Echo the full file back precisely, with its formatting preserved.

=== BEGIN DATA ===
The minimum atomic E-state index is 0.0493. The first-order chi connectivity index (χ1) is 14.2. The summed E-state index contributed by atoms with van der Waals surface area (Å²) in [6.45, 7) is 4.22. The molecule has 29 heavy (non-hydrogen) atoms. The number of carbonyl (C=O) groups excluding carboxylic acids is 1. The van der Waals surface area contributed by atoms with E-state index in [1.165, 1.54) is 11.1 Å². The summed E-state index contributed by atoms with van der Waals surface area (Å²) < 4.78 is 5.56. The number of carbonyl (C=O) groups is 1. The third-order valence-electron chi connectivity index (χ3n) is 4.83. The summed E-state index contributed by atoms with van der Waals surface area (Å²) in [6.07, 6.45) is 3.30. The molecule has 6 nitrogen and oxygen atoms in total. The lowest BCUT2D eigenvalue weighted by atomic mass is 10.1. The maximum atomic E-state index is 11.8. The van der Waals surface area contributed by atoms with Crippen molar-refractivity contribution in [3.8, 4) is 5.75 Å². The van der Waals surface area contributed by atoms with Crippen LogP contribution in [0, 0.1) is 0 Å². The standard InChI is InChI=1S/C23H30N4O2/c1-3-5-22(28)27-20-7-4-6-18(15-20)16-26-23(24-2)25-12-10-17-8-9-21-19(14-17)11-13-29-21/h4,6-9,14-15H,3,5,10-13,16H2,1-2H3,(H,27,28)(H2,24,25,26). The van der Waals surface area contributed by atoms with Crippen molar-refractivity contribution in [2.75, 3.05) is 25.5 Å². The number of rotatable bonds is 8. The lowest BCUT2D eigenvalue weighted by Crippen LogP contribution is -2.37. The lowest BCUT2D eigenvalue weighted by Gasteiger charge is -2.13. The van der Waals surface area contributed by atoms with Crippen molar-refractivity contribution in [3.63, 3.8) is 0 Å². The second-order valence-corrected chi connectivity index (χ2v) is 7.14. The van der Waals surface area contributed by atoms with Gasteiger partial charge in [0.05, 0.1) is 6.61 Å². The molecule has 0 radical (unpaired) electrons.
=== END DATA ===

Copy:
The minimum atomic E-state index is 0.0493. The first-order chi connectivity index (χ1) is 14.2. The summed E-state index contributed by atoms with van der Waals surface area (Å²) in [6.45, 7) is 4.22. The molecule has 29 heavy (non-hydrogen) atoms. The number of carbonyl (C=O) groups excluding carboxylic acids is 1. The van der Waals surface area contributed by atoms with E-state index in [1.165, 1.54) is 11.1 Å². The summed E-state index contributed by atoms with van der Waals surface area (Å²) < 4.78 is 5.56. The number of carbonyl (C=O) groups is 1. The third-order valence-electron chi connectivity index (χ3n) is 4.83. The summed E-state index contributed by atoms with van der Waals surface area (Å²) in [6.07, 6.45) is 3.30. The molecule has 6 nitrogen and oxygen atoms in total. The lowest BCUT2D eigenvalue weighted by atomic mass is 10.1. The maximum atomic E-state index is 11.8. The van der Waals surface area contributed by atoms with Crippen molar-refractivity contribution in [3.8, 4) is 5.75 Å². The van der Waals surface area contributed by atoms with Crippen LogP contribution in [0, 0.1) is 0 Å². The standard InChI is InChI=1S/C23H30N4O2/c1-3-5-22(28)27-20-7-4-6-18(15-20)16-26-23(24-2)25-12-10-17-8-9-21-19(14-17)11-13-29-21/h4,6-9,14-15H,3,5,10-13,16H2,1-2H3,(H,27,28)(H2,24,25,26). The van der Waals surface area contributed by atoms with Crippen molar-refractivity contribution in [2.75, 3.05) is 25.5 Å². The number of rotatable bonds is 8. The lowest BCUT2D eigenvalue weighted by Crippen LogP contribution is -2.37. The lowest BCUT2D eigenvalue weighted by Gasteiger charge is -2.13. The van der Waals surface area contributed by atoms with Crippen molar-refractivity contribution in [3.63, 3.8) is 0 Å². The second-order valence-corrected chi connectivity index (χ2v) is 7.14. The van der Waals surface area contributed by atoms with Gasteiger partial charge in [0.05, 0.1) is 6.61 Å². The molecule has 0 radical (unpaired) electrons.